At this point, we can delineate the concave areas in image gray value surface by convoluting image with LoG operation and take the negative portion of resulting image. However, not all of such concave areas are oil slick coverage. In fact, oil film and sea water are electromagnetically different. The gradient of image gray value on the boundary of oil-water is greater than that made by other nature phenomena, for instance, the variation of wind field. Here we used a first order derivertive operator, difference of Gaussian (DoG)[3], to measure the sharpness of the edge on the boundary of the slicks just detected by last procedure. A two dimensional DoG operatior can be expressed as follows:

In this paper, the sharpnessof edge s defined as :
S(x,y) = [GoGx(x,y)* I(x,y)]2 +[DoGy(x,y)* I(x,y)]2 (3)
Where I(x,y) is image gray value on position (x,y) and “*” denotes covolution operator.

To justify whether the detected area is oil slick or not, a criterion should be empiricallychosen. In this paper, we select a thrshold as m+1.75s wher m and s are mean and standard deviation of sharpness over all image pixels, respectively. If the slick boundary pixels whose sharpnes is greater than the selected threshold, they are classified as an oil slick boundary. Finally, if the number of oil slick boundary pixels is greater than half of slick boundary pixels, we say this slick is qualified to be an oil slick. The flow chart of LoG plus DoG for oil slicks detection is shown in Figure 3.

Figure 3: The flow chart of LoG plus DoG for oil slicks detection.
Because the oil slicks vary in size, the window size of operator also has to be adjusted accordingly. In this paper, we apply lower resolution window (larger window size) to detect the oil slicks initially and then apply higher resolution window (smaller window size) to detect finer soil slicks based on the oil slicks detected by coaser resolution. This approach effectively reduces the sea clutter and preserves subtle variation of oil slicks.

(3) Coarse to fine multiplayer oil slicks refinement on edge portion
Once the oil slicks is detected in coarset layer, we can now use LoG to further delineate small variation of oil licks on edge portion in the rest of the layers. Note that the window size here use was empirically set to 19 by 19 pixels. The edge portions represent the buffered zone along the edge of oil slicks by a distance or 4 pixels.

(4) Using region growing as a final refinement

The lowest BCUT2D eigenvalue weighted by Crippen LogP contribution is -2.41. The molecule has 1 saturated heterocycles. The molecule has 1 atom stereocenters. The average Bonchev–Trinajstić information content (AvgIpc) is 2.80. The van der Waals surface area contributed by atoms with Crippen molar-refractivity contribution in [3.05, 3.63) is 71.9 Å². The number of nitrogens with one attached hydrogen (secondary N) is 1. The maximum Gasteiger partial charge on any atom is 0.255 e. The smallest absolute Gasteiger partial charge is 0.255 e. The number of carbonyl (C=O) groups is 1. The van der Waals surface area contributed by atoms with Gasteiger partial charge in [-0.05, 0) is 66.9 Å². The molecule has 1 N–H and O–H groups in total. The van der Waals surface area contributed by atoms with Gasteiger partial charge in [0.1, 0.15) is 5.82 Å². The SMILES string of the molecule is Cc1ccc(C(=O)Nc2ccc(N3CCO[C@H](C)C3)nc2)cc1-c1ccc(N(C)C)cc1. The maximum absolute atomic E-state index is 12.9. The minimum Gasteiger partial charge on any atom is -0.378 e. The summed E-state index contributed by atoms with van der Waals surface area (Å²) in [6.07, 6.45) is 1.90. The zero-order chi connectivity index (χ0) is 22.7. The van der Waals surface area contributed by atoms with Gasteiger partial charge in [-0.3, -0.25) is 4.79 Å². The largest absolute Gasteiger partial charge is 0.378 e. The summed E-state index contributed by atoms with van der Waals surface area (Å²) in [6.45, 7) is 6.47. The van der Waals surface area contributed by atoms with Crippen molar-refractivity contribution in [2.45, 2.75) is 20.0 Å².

Generally, oil slick is not a completely concave surface on image. There may be some small convex surfaces and their curvature can be very small. Figure 4 illustrates this regard. The shadow areas will not be detected with LoG plus DoG procedure alone. We use region growing method[4] along detected oil slicks to find out all of oil slicks. A fullblown procedure is sketched in Figure 5.

Figure 4: Oil slick is not a completely concave surface on image.

Figure 5: the detailed flow chart of proposed scheme.

3. Experimental Result
We selected two ERS-1 SAR images to test the proposed scheme. Image A and Image B were acquired on August 5, 1994, and September 5, 1994, respectively. The location of test sites is depicted in Figure 6.

Figure 6: The Location of test sites
Subscenes were cut from original full scenes for testing. The image sizes of subscenes from image. A image B are 3000 by 3000 pixels and 2048 by 2048 pixels, respectively. The two full scenes are shows in Figure 7 and the square areas are the test areas as shown in Figure 8.

Figure 7: Original full scenes. The squares are test areas. (@ESA 1994)

Figure 8 : Two test Images
In Figure 9, the red areas in both A & B are the detected oil slicks with proposed scheme and most of oil slicks was found by visual inspection

Figure 9. The red areas are the detected oil slicks with proposed scheme.
Figure 10 is part of enlarged oil slicks were the yellow lines delineate detected edge of oil slicks. It is worth to note that subtle variations of the oil slick edge was detected.

Figure 10: Part of enlarged oil slicks where the yellow lines delineate the edge of oil slicks.
4.Conclusion
There conclusive points can be made from this study:

  1. From the experimental results, the proposed scheme is able to effectively suppress the speckle noise and other sea clutter, and clearly enhances the oil slicks pattern.
  2. In spite f some of empirical parameters introduced in the proposed scheme, acceptable result were obtained when the same set of parameters are applied to different image. Thus, the applicability and robustness of the proposed scheme is demonstrated.
  3. Because the field test of oil slicks spillover on sea is extremely difficult, if not impossible, we have not sufficient ground truth as an evidence. Nevertheless, he effectiveness of the presented method was shown: Further validation may be required, if so necessary.

References

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  • Pratt Willian K., Digital Image Processing 2nd Edition, John Willey&Sons, 1991.
  • Rosenfeld Azriel and Avinash C.Kak, Digital Picture Processing 2nd Edition, Academic Press, 1982.